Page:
Managing Fatigue in the Workplace
According to the National Safety Council, more than 43% of workers are sleep-deprived. And over one-fifth of Americans live with some form of sleep disorder. Whether or not you fall into one of those categories, you may find yourself tired one or more days a week, impacting your job performance and increasing the likelihood of workplace accidents. Managing fatigue can increase your efficiency and keep you safe.
When you’re tired, you may find yourself frustrated with assignments and distracted during repetitious tasks. Familiarizing yourself with fatigue symptoms and learning to improve or prevent them can improve your safety in the workplace.
Fatigue Costs Money
With nearly half the nation’s working force battling sleep deprivation, employers are losing between $1,200 to $3,100 per fatigued employee annually, with costs totaling an estimated $136 billion annually in lost productivity. If you’re working the night shift or long/irregular shifts, you are among the most susceptible to fatigue, with 62% of night-shift workers complaining of sleep loss.
Experience Doesn’t Mitigate Fatigue
That’s right; whether you’re on day two of your job or your 27th year, fatigue can still negatively impact your performance and safety. Complacency due to fatigue can happen at any point. Meaning, even if you’ve performed the same task each day for many years, a moment’s oversight costs the company the same amount of money. And sometimes those costs can be medical bills if the oversight causes bodily harm.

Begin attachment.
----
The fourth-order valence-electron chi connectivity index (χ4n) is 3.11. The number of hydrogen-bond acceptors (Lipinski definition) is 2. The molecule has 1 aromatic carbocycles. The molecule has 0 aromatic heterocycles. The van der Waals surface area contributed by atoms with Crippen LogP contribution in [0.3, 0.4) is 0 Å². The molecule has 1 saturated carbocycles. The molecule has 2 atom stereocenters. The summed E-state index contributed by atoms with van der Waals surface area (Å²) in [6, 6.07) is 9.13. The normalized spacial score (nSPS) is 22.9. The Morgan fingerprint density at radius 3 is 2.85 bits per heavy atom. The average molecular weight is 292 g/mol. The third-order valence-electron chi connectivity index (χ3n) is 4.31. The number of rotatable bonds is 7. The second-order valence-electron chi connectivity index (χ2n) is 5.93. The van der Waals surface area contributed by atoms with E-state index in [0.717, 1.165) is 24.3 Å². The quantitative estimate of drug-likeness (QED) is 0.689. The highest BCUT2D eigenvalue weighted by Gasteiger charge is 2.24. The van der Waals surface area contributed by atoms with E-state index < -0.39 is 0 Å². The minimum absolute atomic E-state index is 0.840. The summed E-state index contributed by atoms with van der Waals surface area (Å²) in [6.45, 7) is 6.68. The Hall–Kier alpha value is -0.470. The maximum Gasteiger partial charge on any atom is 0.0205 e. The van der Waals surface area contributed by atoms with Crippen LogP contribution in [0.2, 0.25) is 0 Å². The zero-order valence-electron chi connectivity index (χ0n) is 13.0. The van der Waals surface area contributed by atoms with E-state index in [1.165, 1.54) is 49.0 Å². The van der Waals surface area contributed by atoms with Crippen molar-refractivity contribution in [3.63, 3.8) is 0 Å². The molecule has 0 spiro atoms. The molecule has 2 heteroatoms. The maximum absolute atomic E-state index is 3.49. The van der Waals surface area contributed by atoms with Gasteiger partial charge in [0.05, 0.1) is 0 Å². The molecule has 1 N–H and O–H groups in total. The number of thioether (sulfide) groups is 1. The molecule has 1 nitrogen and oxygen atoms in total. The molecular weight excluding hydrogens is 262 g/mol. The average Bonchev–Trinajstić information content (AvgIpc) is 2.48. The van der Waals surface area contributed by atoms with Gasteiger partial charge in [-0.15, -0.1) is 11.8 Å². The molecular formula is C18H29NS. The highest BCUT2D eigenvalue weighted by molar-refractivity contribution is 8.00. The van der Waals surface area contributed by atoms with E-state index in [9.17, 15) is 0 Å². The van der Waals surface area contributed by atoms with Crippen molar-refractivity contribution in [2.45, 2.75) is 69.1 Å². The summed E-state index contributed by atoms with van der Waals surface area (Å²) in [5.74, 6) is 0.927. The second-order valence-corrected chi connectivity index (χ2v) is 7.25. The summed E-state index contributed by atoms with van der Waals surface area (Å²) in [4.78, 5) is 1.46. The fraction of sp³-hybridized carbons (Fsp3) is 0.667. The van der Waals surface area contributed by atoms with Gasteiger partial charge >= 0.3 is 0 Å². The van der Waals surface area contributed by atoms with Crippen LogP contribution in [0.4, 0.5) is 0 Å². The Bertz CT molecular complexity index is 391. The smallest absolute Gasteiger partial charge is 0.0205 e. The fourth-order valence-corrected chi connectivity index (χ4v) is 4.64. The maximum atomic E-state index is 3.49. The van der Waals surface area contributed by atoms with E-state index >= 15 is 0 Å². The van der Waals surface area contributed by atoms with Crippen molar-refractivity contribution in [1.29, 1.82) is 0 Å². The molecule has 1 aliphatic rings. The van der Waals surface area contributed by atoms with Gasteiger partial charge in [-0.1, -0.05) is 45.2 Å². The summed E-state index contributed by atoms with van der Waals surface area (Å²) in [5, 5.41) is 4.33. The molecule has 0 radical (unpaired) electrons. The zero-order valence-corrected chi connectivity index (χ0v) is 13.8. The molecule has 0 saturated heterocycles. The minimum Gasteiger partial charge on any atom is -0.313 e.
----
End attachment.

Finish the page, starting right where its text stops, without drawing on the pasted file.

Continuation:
Whether you’re an employer, an employee, or both, managing fatigue is critical.
Managing fatigue is about more than sleep habits. Depending on your job, there are a variety of fatigue predictors, creating the potential for mistakes. For a truck driver, a predictor might look like logging over a maximum number of hours per week. And for a factory worker, working at the same station for more than one shift. In circumstances like these, fatigue can take the form of headaches, eyestrain, confusion, or malaise. Ergonomic stress also contributes to fatigue, with physical discomfort causing mistakes.
Sound familiar? If so, you aren’t alone.
Combatting and Managing Fatigue
You can make changes to your lifestyle and workflow to decrease fatigue levels.
- Get enough sleep: The average person needs about seven hours of sleep each night. If you believe health is an issue, see your doctor about getting screened for a sleep disorder.
- Keep to a schedule: Adjust your body clock to the same schedule even on days off. If you work an odd-hour shift schedule, account for that in your rest hours.
- Optimize your sleep space: Cool, dark environments are conducive to sleep. You should darken your room as much as possible or even try a sleep mask. And avoid screens in your bedroom. Smartphones, tablet, laptops, etc. emit blue light, which can disrupt circadian rhythms.
- Create variety in your workday: Try varying tasks to avoid repetition overload. If you can accomplish the same goal by having multiple people work on the task intermittently, you can often achieve results faster and avoid mistakes.
We Can Help Refresh Your Workspace
Though we can’t make you more rested, we can make your workplace safer. We have safety specialists, authorized OSHA Outreach Instructors on staff, and offer a range of resources to support you as you develop a more efficient and safer workplace. If you want to start a safety program or boost an existing one, contact us today!